Advanced search

Mumsnet has not checked the qualifications of anyone posting here. If you need help urgently, please see our domestic violence webguide and/or relationships webguide, which can point you to expert advice and support.

Husband arranged to meet my friend and lied

(19 Posts)
Dontspeak Thu 02-May-13 17:05:28

8 years ago I discovered that my husband had been texting my friend. They had arranged to meet up on a night out. I found out by accident. I was heartbroken. He swears that nothing happened.
He betrayed my trust so it doesn't matter what happened. We split up for a few weeks. I don't speak to her at all.
Anyway we moved away. 50 miles.
He is the one that is insecure, controlling etc. I have never given him any reason to mistrust me.
We have now been together 23 years. 2 boys grown up.
My friends all live back in the area we have moved from. I have 1 friend here. iWork from home. I am lonely.
My husband doesn't treat me well. I am anxious and low. We are both late 40s.
I am applying for jobs but he says there isn't any point in working for £6 an hour. It's not worth it. I use to be full of beans!!

Sorry I'm rambling I just need som advice.

LEMisdisappointed Thu 02-May-13 17:11:30

What do you want to change?

ClartyCarol Thu 02-May-13 17:16:41

Blimey - why do you stay with him? Sorry to sound flippant, but hearing the bare bones as you've described it, it's hard to see why you don't leave him and move back to where you're friends are. Your children are grown up, this could be a new chapter in your life.

ClartyCarol Thu 02-May-13 17:17:49

Your friends, not you're. Bloody phone.

toffeelolly Thu 02-May-13 17:21:14

You need to get out you are not happy, so why stay with him, think once you make the move you would feel better with .yourself

Dontspeak Thu 02-May-13 19:49:50

I don't know what I want really.
I don't feel as if I am living. The anxiety is hard to deal with. I am on medication. I have seen a therapist and had cbt.
I am scared that if I got a little job I wouldn't be able to do it because of the anxiety.
My oh is not supportive. He shouts and swears at me. Then says he is sorry and loves me.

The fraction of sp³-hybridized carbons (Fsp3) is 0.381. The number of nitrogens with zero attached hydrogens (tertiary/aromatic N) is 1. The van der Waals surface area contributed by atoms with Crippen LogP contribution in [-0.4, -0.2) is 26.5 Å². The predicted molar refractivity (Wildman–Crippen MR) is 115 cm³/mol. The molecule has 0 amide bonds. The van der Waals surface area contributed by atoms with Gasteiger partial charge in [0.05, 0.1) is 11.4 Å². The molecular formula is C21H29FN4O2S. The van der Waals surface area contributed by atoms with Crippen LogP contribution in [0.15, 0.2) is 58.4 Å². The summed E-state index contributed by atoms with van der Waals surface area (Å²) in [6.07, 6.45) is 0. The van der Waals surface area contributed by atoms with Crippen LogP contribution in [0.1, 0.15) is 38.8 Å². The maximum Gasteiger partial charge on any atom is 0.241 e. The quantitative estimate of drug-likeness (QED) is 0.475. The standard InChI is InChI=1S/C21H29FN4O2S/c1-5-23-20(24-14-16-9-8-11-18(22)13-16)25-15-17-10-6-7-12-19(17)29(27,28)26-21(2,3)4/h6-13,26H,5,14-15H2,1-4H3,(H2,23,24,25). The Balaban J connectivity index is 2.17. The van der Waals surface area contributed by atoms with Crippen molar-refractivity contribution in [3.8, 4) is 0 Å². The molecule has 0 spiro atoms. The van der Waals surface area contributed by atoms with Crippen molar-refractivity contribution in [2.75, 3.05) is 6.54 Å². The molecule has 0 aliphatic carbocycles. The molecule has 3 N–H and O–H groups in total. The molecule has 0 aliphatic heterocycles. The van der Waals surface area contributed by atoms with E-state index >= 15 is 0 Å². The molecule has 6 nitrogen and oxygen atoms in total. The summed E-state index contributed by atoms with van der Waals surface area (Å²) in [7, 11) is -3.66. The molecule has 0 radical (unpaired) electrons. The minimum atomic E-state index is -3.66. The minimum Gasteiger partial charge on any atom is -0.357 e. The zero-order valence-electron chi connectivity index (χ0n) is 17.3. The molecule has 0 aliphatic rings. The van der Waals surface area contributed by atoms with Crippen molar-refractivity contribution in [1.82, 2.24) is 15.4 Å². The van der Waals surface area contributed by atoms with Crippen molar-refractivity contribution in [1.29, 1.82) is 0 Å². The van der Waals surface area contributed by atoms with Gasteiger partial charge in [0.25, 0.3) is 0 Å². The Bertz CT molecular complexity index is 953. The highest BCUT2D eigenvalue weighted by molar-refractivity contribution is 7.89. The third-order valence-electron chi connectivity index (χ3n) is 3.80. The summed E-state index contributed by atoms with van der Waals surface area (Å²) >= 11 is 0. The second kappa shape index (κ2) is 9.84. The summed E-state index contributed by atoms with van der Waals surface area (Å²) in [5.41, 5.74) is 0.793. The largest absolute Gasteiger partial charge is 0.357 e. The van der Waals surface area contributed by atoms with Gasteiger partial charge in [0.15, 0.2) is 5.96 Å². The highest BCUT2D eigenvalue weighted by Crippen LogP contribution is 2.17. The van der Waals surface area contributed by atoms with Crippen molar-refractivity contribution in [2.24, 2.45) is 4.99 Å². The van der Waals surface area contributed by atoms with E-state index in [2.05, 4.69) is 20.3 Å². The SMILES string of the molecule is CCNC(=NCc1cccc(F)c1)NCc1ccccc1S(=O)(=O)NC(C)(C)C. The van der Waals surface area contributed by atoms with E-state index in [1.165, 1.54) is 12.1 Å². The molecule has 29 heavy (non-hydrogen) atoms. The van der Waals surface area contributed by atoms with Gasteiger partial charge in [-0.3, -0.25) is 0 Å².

I have good friends and family but not close by.
I feel quite isolated.
My boys are brilliant.
I am thinking about leaving. But where would I go

MsBuzz Thu 02-May-13 20:00:44

Move near to friends and family as they will be your support network and social life. Can one of them give you a spare room for a couple of months while you settle/get a job etc?
It sounds a bit like EA and like you have been ground down by it. Get a hold of your self-esteem, hold your head up and walk out of there.
Good luck with what ever you decide to do smile

Mynewmoniker Thu 02-May-13 20:04:04

Speak to some trusted members of your family to get a picture of your family support network before you leave.

If you don't have family have a word with your GP or look at local support groups for ideas.

You sound like you need to leave to get your sense of 'happy self' back and it CAN be done!

Dontspeak Thu 02-May-13 20:56:05

My boys both have full time jobs and are settled here so if I leave I will be leaving them. Only one lives in the family home.

LandOfCross Fri 03-May-13 07:44:25

You sounds so sadDontspeak sad.

I think you should continue with the job-hunting and ignore your H with his negative comments.
Working is not always about money. It can be about self esteem, meeting people and sometimes just getting out of the house!

I would love to see you become one of those women who absolutely flourish when their children are grown - getting a new hobby, job, friends etc. It can be done. It really can. But not if you listen to your H, who will try to keep you the same way you have always been.
Does he have your best interests at heart? History would suggest he doesn't... So trust yourself. Don't ask him for his opinion or approval - you don't need it!

CogitoErgoSometimes Fri 03-May-13 08:13:15

You're in an emotionally abusive relationship. Shouting and swearing isn't unsupportive, it's abusive. His insecure, mistrustful and controlling behaviour makes him a bully. Arranging affairs is appalling behaviour showing no respect or consideration for you. Saying 'sorry' and 'I love you' are very, very easy but meaningless words in the mouth of a man as nasty and deceitful as that.

No wonder you are on anxiety medication. However, no amount of medication or therapy can get rid of the cause of your anxiety ie. him. Only you can do that.